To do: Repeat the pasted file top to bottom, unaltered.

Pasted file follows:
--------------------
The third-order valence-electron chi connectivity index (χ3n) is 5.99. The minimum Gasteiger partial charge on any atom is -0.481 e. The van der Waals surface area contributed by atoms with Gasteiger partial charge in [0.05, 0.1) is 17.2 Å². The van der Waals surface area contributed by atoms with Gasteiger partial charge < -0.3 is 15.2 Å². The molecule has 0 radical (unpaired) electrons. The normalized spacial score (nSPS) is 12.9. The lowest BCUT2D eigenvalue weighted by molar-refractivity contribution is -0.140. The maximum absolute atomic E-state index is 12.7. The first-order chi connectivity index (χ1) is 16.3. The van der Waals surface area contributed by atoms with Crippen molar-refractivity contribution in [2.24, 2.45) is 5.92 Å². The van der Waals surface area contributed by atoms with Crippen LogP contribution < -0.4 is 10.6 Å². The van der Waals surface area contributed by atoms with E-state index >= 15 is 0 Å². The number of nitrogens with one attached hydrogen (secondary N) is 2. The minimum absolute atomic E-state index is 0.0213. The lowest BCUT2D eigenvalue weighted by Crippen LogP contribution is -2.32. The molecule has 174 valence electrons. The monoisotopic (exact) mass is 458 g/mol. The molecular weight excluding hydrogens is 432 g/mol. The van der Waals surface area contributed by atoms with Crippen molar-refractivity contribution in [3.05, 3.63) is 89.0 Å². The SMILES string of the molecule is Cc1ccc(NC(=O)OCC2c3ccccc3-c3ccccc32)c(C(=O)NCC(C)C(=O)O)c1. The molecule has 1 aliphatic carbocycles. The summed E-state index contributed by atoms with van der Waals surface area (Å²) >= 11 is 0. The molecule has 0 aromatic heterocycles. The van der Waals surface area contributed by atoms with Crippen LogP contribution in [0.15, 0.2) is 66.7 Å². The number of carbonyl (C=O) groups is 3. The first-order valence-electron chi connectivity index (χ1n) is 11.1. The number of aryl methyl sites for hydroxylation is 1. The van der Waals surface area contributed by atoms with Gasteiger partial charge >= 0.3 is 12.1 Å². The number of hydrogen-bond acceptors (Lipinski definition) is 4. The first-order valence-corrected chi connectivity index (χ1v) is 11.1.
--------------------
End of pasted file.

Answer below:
The third-order valence-electron chi connectivity index (χ3n) is 5.99. The minimum Gasteiger partial charge on any atom is -0.481 e. The van der Waals surface area contributed by atoms with Gasteiger partial charge in [0.05, 0.1) is 17.2 Å². The van der Waals surface area contributed by atoms with Gasteiger partial charge < -0.3 is 15.2 Å². The molecule has 0 radical (unpaired) electrons. The normalized spacial score (nSPS) is 12.9. The lowest BCUT2D eigenvalue weighted by molar-refractivity contribution is -0.140. The maximum absolute atomic E-state index is 12.7. The first-order chi connectivity index (χ1) is 16.3. The van der Waals surface area contributed by atoms with Crippen molar-refractivity contribution in [2.24, 2.45) is 5.92 Å². The van der Waals surface area contributed by atoms with Crippen LogP contribution < -0.4 is 10.6 Å². The van der Waals surface area contributed by atoms with E-state index >= 15 is 0 Å². The number of nitrogens with one attached hydrogen (secondary N) is 2. The minimum absolute atomic E-state index is 0.0213. The lowest BCUT2D eigenvalue weighted by Crippen LogP contribution is -2.32. The molecule has 174 valence electrons. The monoisotopic (exact) mass is 458 g/mol. The molecular weight excluding hydrogens is 432 g/mol. The van der Waals surface area contributed by atoms with Crippen molar-refractivity contribution in [3.05, 3.63) is 89.0 Å². The SMILES string of the molecule is Cc1ccc(NC(=O)OCC2c3ccccc3-c3ccccc32)c(C(=O)NCC(C)C(=O)O)c1. The molecule has 1 aliphatic carbocycles. The summed E-state index contributed by atoms with van der Waals surface area (Å²) >= 11 is 0. The molecule has 0 aromatic heterocycles. The van der Waals surface area contributed by atoms with Crippen LogP contribution in [0.15, 0.2) is 66.7 Å². The number of carbonyl (C=O) groups is 3. The first-order valence-electron chi connectivity index (χ1n) is 11.1. The number of aryl methyl sites for hydroxylation is 1. The van der Waals surface area contributed by atoms with Gasteiger partial charge >= 0.3 is 12.1 Å². The number of hydrogen-bond acceptors (Lipinski definition) is 4. The first-order valence-corrected chi connectivity index (χ1v) is 11.1.